“There is no true value of any characteristic, state, or condition that is defined in terms of measurement or observation.” – Dr. W. Edwards Deming.
The value depends on your operational definition.
Once you operationalize management ideas in a real organization it necessarily should have differences from how it is operationalized elsewhere. As Deming said there are no effective simple recipes for management. It is one of the frustrations people have with Dr. Deming: that there is no cookbook telling you what you should go do as a manager. You need to understand things like: interactions, variation, psychology, systems thinking, how we know what we know (and what we “know” that isn’t so). And then you need to make decisions about how to apply these concepts in your organization.
There is value in being able to think and discuss ideas in a broader context than your organization. You lose a great deal of learning opportunities if you can’t. And having common idea about what common principles a lean thinking organization or agile software organization should have is helpful I believe. That is aided by abstract ideals of these management practices.
One of agile’s guiding principles is individuals and interactions over processes and tools. I am a Deming follower and that emphasizes the importance of process and system. The words in agile are anti-process. But in my experience it is really a specific type of process – and that is basically idiotic adherence to process that the software developers are sick of. This attitude is best summed up in Dilbert. There are plenty of what I would call process in the practice of agile – sprints, kanban, work in process limits, define what done means, using user stories, retrospectives, build in quality… Basically I think it is important to understand what the principles mean, but don’t get locked into dogmatic ideas.
There are principles that seem to me necessary to, for example, consider an effort as lean management. There must be respect for people in lean management. If it isn’t there, then I don’t think it is lean. It might be management using some ideas and tools from lean, but it isn’t lean management. Exactly how respect for people is manifest is up to the organization. The same thing holds for other principles.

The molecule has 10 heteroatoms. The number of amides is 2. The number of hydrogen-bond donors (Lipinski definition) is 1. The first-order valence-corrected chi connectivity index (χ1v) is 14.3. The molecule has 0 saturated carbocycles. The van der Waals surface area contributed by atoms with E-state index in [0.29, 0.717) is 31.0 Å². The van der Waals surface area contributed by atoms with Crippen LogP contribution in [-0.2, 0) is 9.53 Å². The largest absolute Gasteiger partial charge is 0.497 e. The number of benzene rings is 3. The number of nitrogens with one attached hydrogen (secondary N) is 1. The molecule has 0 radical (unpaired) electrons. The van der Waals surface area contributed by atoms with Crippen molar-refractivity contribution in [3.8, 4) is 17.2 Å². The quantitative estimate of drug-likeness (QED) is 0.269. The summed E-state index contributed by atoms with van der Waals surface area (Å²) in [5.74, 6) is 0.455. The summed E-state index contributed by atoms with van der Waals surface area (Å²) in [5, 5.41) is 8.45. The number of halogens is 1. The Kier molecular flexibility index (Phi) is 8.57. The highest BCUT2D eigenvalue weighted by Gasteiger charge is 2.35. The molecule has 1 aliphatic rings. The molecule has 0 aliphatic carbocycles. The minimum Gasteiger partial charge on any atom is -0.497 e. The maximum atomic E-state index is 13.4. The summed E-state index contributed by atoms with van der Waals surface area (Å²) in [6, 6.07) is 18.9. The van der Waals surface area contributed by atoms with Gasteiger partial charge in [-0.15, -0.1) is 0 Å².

Thoughts on No True Agile, No True Lean, No True Latte
On a personal level agile software development is the perfect melding of my career. My background is in Deming’s management ideas. I moved into software application development as the easiest way to quickly improve organizations by taking advantage of technology and process improvements possible with new applications. And then agile software development came around and it is extremely close to the ideas of Deming and lean with a slant toward the software developers mode of thinking and working and leaving a bit of the background and a bit of the stuff related more relevant to managers (especially executives) off.
But actual agile software development practice (in its many forms) has a closer match to the ideas I have championed than what I have seen in quality, lean manufacturing, management excellence… efforts. I do believe there are lean manufacturing efforts that have done so very well, i is just my first hand experience has been much more with agile software development. I happen to think the efforts would be enhanced with a bit more of understanding of lean manufacturing concepts and Deming’s ideas but excellent progress has been made with limited efforts to bring those ideas in. It seems to me, often people move into looking at the ideas as they get more comfortable with agile and want to build on what they have accomplished.
The move to Kanban, one piece flow… in software development is a great example of this in practice. There are also people that have been subjugated to painful pointy haired boss led “lean” or “six sigma” efforts and will fight any attempt to even consider such ideas. I can understand their feelings.